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Talks on whether Kosovo should remain part of Serbia or be given independence should start soon, UN Secretary General Kofi Annan has said.
He made the recommendation to the UN Security Council after a report on human rights in the province, run by the UN since the war ended in 1999.
Kai Eide, one of his envoys, spent four months testing the water for talks.
Kosovo's ethnic Albanian-dominated authorities want independence but Serbia wants to keep the province.
Mr Annan said he was preparing to appoint a peace broker to negotiate between the leaders of Serbia and Kosovo.
"The question of autonomy and independence has been raised, and we have to talk to Belgrade and Pristina," he said.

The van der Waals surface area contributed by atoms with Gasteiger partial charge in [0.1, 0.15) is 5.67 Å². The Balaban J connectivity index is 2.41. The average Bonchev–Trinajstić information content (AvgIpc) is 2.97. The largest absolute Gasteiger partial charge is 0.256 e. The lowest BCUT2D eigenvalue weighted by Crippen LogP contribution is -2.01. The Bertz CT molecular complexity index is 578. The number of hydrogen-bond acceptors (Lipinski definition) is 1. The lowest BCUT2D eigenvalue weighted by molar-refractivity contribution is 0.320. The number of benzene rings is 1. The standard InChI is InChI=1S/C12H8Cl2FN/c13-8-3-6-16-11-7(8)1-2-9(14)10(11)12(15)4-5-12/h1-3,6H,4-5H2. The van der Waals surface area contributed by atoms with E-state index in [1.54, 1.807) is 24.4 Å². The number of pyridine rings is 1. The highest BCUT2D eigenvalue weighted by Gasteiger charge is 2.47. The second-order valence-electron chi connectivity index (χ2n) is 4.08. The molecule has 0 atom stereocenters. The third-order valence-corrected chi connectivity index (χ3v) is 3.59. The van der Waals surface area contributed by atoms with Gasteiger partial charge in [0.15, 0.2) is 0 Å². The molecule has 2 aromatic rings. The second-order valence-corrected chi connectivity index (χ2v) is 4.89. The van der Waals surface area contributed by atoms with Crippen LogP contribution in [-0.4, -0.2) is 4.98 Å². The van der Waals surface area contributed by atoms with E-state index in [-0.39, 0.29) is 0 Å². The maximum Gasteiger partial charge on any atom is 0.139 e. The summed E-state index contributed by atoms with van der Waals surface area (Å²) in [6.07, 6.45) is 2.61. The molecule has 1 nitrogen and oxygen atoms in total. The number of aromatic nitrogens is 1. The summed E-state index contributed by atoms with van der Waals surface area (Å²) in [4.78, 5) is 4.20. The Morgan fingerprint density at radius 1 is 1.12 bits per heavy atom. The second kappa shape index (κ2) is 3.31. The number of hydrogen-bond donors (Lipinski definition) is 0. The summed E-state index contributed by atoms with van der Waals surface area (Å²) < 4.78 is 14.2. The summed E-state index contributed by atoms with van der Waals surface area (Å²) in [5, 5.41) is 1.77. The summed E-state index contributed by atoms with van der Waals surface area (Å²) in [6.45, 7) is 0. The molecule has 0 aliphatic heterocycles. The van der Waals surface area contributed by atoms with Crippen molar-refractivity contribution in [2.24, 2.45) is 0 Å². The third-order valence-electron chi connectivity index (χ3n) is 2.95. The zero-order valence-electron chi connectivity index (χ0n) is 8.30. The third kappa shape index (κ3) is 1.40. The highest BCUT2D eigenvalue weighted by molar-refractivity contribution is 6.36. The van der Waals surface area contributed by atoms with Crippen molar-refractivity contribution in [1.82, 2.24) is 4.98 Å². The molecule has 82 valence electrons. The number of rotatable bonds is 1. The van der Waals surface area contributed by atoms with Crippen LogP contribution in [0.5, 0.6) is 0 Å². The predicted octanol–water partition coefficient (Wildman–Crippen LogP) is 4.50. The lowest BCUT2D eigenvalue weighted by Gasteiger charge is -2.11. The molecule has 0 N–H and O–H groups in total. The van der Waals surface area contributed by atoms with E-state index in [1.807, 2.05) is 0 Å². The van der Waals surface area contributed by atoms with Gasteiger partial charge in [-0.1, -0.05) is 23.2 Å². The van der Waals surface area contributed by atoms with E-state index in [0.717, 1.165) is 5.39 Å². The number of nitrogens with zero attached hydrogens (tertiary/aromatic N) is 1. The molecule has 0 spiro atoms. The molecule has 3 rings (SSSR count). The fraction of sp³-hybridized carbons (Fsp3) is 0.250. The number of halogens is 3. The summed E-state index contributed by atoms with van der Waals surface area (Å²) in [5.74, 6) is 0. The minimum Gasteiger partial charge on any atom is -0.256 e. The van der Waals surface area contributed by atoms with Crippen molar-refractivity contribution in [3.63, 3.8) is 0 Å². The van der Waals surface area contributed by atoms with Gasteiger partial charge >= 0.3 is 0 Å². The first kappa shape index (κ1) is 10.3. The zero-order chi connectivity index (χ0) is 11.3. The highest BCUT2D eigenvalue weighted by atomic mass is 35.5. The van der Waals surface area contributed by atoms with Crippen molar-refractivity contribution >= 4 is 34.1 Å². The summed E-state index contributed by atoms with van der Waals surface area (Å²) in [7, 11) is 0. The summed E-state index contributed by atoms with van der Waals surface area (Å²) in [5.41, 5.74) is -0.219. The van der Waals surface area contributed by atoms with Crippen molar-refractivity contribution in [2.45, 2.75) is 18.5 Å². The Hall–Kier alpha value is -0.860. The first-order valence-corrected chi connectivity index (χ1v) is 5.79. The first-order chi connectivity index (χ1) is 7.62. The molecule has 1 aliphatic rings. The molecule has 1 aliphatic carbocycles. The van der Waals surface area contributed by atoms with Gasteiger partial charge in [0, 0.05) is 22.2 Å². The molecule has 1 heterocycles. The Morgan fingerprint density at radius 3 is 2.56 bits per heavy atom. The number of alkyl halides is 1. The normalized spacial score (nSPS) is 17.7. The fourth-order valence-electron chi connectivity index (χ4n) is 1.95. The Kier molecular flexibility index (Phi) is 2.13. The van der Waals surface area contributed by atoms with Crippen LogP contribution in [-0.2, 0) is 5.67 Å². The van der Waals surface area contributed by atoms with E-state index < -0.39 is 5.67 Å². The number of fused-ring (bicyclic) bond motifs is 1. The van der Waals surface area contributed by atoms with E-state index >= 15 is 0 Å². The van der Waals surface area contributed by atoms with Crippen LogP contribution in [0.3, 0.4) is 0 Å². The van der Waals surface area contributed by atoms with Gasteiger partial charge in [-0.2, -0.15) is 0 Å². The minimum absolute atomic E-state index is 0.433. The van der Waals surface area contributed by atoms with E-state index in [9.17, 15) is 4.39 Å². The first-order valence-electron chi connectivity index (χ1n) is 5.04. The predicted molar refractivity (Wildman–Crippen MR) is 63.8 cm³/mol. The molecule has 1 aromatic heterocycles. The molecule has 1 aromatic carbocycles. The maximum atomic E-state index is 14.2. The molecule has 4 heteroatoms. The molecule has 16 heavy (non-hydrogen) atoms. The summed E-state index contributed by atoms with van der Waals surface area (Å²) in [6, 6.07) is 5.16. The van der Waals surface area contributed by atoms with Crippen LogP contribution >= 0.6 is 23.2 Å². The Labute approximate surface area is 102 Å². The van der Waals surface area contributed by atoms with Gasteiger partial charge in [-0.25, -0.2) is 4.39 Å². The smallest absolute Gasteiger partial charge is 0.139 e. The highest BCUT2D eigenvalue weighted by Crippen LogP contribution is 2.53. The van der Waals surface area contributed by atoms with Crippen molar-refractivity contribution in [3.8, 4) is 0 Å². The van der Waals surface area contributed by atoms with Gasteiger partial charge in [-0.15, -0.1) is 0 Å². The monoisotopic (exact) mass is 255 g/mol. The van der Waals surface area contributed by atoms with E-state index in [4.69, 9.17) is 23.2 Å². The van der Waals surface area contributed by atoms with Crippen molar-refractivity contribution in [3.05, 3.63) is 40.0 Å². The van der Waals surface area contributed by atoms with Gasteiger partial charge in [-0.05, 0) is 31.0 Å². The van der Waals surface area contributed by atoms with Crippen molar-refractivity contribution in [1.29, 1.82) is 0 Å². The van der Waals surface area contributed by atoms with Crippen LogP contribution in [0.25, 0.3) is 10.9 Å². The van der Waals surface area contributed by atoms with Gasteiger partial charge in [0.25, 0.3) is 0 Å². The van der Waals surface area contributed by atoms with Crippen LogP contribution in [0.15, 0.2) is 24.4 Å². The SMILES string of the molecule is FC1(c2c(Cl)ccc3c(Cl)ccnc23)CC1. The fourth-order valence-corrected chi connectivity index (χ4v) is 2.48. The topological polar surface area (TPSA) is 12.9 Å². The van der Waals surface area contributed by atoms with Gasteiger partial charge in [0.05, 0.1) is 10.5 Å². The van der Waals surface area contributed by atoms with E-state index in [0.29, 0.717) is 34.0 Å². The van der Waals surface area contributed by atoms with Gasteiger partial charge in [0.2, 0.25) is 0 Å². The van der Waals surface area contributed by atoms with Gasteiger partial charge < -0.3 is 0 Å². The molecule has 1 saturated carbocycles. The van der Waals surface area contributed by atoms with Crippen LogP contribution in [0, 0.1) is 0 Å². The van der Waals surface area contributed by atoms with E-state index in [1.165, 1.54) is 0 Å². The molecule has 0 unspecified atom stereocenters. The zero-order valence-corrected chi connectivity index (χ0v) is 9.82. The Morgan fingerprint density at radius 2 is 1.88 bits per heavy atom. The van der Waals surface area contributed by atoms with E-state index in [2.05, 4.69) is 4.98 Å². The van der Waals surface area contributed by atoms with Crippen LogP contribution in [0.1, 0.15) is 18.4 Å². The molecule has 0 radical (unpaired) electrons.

"We will start soon."
The talks are expected to take the form of shuttle diplomacy.
Human rights concerns
The task of mediating is expected to be assigned to the former Finnish President Martti Ahtisaari, who helped broker a ceasefire between Nato and Serbia in 1999.
Western diplomats say Mr Eide's report, which remains confidential for the time being, notes several shortcomings in Kosovo's standards of democracy, in the work of its legal institutions and in the protection of its Serb minority.
Half of the province's 100,000 Serbs live in Nato-protected enclaves.
The report is expected to say that Kosovo Albanians must make further progress in these areas before the talks can conclude.
Belgrade has complained that Serbs in Kosovo are denied basic human rights such as safety and freedom of movement.
Nato air attacks drove Serb troops out of Kosovo in 1999 in a campaign to stop what the West said was persecution of the majority Albanians, some of whom had taken up arms against the Serb forces.
The ethnically divided city of Mitrovica is still a flashpoint